Jump to content


Copper sulfate?

  • Please log in to reply
2 replies to this topic

#1 Iforgot


    Advanced Member

  • Members
  • PipPipPip
  • 155 posts
  • LocationColorado

Posted 03 December 2012 - 10:28 PM

Hey world,

What temprature does Copper sulfate flux at? I'm trying to figure out what colorants to put in a saggar, and I'm weighing the pros and cons of miracle grow.


Derek VonDrehle

Raku, Pit fired, Majolica, and Stoneware ceramic artisit

#2 weeble


    Advanced Member

  • Members
  • PipPipPip
  • 121 posts
  • LocationOregon Coast

Posted 04 December 2012 - 04:21 AM

What, you never heard of google? According to wiki, there are two separate chemical forms of copper sulfate, but it starts loosing water molecules before it melts bla bla bla insert geekspeek chemistry noise here.

Its complicated, and miracle grow has way more than one thing in it. Why not just give it a try? I've heard of lots of people using Miracle grow in saggars and pit firings.
Maryjane Carlson

Whistling Fish Pottery

#3 JBaymore



  • Moderators
  • 4,325 posts
  • LocationWilton, NH USA

Posted 04 December 2012 - 08:01 AM

Copper sulfate does not "flux" per se if you mean what temperature does it melt at. It is not a glass former. What it will supply once heated in the kiln is copper oxide (CuO). Copper oxide is a fluxing agent on silica, which is a glass former.

The range at which some fluxing action (lowering of the melting point of silica) starts is quite low.... well into the earthenware range. But that information is derived from experiential learning for me.... not really formal lab testing. I've never seen a phase equilibrium diagram done on a CuO - SiO2 - Al2O3 system........... so don't know the actual eutectics layout for this particular system.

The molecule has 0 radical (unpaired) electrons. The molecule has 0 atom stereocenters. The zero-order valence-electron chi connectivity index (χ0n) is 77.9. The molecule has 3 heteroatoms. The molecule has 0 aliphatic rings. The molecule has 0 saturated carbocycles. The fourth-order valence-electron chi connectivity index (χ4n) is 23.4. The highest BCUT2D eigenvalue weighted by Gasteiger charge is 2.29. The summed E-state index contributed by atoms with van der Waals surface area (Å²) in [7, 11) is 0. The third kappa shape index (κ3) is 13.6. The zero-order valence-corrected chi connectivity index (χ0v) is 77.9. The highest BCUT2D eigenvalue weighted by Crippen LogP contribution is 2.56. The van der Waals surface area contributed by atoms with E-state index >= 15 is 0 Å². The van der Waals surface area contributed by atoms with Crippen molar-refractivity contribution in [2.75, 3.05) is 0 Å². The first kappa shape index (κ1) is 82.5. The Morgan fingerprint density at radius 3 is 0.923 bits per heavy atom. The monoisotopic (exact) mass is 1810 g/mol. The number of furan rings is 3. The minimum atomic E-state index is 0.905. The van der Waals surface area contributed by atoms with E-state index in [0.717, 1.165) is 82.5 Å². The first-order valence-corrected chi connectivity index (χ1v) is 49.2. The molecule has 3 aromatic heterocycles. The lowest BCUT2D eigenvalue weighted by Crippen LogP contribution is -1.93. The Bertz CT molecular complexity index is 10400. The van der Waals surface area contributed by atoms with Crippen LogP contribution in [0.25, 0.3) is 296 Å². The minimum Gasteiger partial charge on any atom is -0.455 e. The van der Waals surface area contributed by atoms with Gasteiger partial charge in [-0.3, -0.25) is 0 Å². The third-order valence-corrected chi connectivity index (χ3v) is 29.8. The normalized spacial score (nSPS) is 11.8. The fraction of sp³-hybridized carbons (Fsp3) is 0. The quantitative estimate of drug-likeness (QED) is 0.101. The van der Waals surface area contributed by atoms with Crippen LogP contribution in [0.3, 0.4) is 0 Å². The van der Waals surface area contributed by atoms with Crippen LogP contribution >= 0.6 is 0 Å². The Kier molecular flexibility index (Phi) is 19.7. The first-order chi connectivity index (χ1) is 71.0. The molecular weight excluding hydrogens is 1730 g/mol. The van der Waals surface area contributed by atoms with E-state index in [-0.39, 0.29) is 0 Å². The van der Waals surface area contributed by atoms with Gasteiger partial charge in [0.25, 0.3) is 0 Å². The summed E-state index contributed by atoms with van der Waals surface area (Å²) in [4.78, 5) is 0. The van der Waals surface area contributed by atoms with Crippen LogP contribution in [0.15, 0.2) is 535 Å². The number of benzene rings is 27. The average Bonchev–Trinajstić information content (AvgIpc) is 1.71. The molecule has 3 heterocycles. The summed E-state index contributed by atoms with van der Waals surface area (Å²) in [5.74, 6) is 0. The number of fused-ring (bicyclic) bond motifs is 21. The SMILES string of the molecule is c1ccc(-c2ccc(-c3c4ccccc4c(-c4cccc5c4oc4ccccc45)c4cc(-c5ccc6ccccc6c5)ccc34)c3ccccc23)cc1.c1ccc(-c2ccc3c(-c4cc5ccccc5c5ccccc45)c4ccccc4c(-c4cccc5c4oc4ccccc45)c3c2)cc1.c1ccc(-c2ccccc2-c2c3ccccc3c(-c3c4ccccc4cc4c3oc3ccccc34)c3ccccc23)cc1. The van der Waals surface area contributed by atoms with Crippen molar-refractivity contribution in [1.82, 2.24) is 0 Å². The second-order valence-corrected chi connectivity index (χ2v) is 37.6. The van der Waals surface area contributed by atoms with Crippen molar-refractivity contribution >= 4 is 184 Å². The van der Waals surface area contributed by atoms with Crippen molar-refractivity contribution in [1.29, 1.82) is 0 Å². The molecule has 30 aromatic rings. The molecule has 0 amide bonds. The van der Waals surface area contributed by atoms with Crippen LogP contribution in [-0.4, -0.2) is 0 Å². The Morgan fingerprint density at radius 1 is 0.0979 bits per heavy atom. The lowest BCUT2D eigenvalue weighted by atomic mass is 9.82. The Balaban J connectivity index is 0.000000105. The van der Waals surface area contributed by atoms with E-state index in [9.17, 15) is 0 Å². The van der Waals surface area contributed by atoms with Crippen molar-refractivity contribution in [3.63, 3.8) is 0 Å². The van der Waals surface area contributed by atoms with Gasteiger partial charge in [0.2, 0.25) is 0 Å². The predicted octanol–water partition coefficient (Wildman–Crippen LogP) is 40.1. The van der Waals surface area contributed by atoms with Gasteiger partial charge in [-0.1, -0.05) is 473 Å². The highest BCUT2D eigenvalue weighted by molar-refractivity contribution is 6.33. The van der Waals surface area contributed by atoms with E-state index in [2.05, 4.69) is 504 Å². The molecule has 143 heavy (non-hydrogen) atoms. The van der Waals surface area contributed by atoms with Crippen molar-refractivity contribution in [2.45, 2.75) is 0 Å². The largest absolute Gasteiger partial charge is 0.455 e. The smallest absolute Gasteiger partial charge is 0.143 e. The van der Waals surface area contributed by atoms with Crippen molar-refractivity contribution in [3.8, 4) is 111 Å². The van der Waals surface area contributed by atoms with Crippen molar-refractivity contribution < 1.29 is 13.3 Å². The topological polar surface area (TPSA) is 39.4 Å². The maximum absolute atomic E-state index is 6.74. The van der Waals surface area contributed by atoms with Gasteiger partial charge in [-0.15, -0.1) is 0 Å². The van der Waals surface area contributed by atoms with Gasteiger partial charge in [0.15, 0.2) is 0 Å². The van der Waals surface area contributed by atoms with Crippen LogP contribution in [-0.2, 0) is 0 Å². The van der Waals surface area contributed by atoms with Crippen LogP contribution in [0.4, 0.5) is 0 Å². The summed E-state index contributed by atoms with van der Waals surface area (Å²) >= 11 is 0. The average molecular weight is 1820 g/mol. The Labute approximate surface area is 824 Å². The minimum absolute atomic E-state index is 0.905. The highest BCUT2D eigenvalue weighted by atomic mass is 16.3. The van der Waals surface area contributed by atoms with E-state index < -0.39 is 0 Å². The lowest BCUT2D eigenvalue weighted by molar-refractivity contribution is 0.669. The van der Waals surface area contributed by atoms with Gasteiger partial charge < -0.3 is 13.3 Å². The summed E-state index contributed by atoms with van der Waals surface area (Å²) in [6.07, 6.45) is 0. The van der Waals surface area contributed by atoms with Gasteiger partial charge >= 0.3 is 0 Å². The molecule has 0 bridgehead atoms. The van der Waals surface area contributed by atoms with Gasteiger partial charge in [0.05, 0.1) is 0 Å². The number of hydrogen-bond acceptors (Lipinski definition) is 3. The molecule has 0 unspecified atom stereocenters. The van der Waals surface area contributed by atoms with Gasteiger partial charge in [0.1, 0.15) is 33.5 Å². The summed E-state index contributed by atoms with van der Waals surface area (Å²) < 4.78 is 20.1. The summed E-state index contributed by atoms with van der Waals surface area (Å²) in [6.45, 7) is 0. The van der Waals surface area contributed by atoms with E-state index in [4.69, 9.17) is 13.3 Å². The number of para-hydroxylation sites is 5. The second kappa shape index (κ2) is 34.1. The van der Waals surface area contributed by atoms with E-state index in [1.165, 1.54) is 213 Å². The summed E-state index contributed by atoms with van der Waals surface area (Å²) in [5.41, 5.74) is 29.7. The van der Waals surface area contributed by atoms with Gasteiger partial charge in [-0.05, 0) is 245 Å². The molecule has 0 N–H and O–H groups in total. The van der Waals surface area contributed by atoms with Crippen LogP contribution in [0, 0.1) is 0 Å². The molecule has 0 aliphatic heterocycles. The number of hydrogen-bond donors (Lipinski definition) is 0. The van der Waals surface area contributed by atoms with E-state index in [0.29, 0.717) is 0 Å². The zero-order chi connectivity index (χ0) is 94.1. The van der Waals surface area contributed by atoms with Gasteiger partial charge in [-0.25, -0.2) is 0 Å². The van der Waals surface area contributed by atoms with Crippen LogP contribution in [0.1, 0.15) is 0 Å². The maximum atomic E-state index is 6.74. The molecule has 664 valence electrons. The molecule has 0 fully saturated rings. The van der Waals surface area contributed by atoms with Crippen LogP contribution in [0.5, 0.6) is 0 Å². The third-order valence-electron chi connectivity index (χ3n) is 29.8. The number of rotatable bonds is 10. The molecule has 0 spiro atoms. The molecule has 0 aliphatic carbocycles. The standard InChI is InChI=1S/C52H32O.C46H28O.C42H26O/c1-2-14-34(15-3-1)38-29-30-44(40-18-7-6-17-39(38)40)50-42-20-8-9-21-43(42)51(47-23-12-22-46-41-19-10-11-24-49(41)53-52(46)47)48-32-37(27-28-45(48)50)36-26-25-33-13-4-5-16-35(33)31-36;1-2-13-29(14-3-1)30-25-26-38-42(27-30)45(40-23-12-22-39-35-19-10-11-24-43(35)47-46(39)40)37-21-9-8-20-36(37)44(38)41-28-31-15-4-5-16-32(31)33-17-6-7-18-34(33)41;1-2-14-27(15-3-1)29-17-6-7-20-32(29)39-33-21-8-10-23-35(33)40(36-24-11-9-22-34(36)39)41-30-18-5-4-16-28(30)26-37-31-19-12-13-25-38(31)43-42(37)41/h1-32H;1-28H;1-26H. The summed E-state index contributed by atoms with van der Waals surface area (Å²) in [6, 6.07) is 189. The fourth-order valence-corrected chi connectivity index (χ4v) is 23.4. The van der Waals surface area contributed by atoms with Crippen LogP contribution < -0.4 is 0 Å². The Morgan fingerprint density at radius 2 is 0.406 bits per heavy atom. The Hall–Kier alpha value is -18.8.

As a colorant for saggar (or any other type of ) firing when put onto the surface of a piece, it "steals" some of the silica on the surface of the clay body (all clays contain silica).

A lot of the effects you get in "pit" firing from this and other such techniques is not all that stable over the long haul. Exposure to atmospheric oxygen can change the surfaces of such pieces over time. So most people who are concerend about the "archival" aspects of such pieces seal the surface with an acrylic or wax material. This tendency is kinda' bad if you have pieces in someone's collection or a museum ;)src="http://ceramicartsda...ault/wink.gif"> .

One of the nice properties of the soluble sulphates is their "migration" qualities when applied wet.... sot of handles like watercolors rather than acrylic paint for the carbonate and oxide forms.

Miracle Grow contains a lot of chemistry that is "ceramically active". Look at the label.



John Baymore
Adjunct Professor of Ceramics; New Hampshire Insitute of Art

Former Guest Professor, Wuxi Institute of Arts and Science, Yixing, China

Former President and Past President; Potters Council



1 user(s) are reading this topic

0 members, 1 guests, 0 anonymous users